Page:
BP’s Deepwater Horizon Spill Claimants Still Struggling Four Years Later
Four years after the now-infamous BP (NYSE:BP) Deepwater Horizon oil spill, citizens of Grand Isle, Louisiana are still seeing oil wash up on their beaches, and many are frustrated with claims and advertisements by the company, which contend that the gulf is clean and the crisis is over, according to a Reuters report Friday.
The spill, which began with an explosion on April 20, 2010, killed eleven workers, sank the Deepwater Horizon oil rig and unleashed an uncontrolled well which gushed oil for eighty-seven days. By the time the well was officially sealed and the flow was stopped at the end of September of that year, it was estimated that about 200 million gallons of oil had polluted the ocean; the spill is the largest ever recorded in U.S. history.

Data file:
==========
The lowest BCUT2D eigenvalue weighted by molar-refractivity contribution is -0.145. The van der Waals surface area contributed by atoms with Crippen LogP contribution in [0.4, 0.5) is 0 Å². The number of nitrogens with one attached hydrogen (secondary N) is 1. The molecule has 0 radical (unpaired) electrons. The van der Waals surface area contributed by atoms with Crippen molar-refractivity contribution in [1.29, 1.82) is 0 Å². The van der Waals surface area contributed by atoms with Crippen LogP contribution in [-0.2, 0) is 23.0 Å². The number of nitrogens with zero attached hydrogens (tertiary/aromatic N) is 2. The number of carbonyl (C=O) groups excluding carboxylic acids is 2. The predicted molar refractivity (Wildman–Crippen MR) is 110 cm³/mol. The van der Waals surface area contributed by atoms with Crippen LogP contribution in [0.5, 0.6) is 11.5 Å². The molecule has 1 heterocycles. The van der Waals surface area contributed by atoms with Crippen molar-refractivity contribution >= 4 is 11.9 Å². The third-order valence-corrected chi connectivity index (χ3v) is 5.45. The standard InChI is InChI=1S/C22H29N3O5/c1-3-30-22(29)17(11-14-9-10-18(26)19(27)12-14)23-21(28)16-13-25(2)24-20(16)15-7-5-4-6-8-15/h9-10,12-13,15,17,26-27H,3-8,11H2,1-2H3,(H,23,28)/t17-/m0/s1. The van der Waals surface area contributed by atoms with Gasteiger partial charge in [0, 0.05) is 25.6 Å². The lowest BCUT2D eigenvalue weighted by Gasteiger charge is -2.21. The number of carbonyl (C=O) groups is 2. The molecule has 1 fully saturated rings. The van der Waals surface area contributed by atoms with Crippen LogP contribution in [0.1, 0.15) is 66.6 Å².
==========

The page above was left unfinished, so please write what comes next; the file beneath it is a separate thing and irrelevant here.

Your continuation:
Reuters spoke with Jules Melancon, the last remaining oyster fisherman on the island, who says he still hasn’t found a single live oyster in his leases since the BP spill; now, he relies on an onshore oyster farm to make his living. “They got an advert on TV saying they fixed the Gulf but I’ve never been fixed,” Melancon said in the interview with Reuters. Melancon was compensated by BP, but claims that the sum was inadequate given the damages.
Grand Isle, an island 50 miles south of New Orleans, was one of the most affected areas following the spill, and BP’s payouts have created tensions between those residents who have received compensation and those who haven’t. Meanwhile, the island has struggled to attract tourists, and all but one of the island’s restaurants has closed. On the beaches at Grand Isle, Reuters reports, streaks of oil and tar balls, which contain the most toxic form of oil, still litter the seashore. According to a BP spokesman, however, none of these remnants of the spill threaten human health.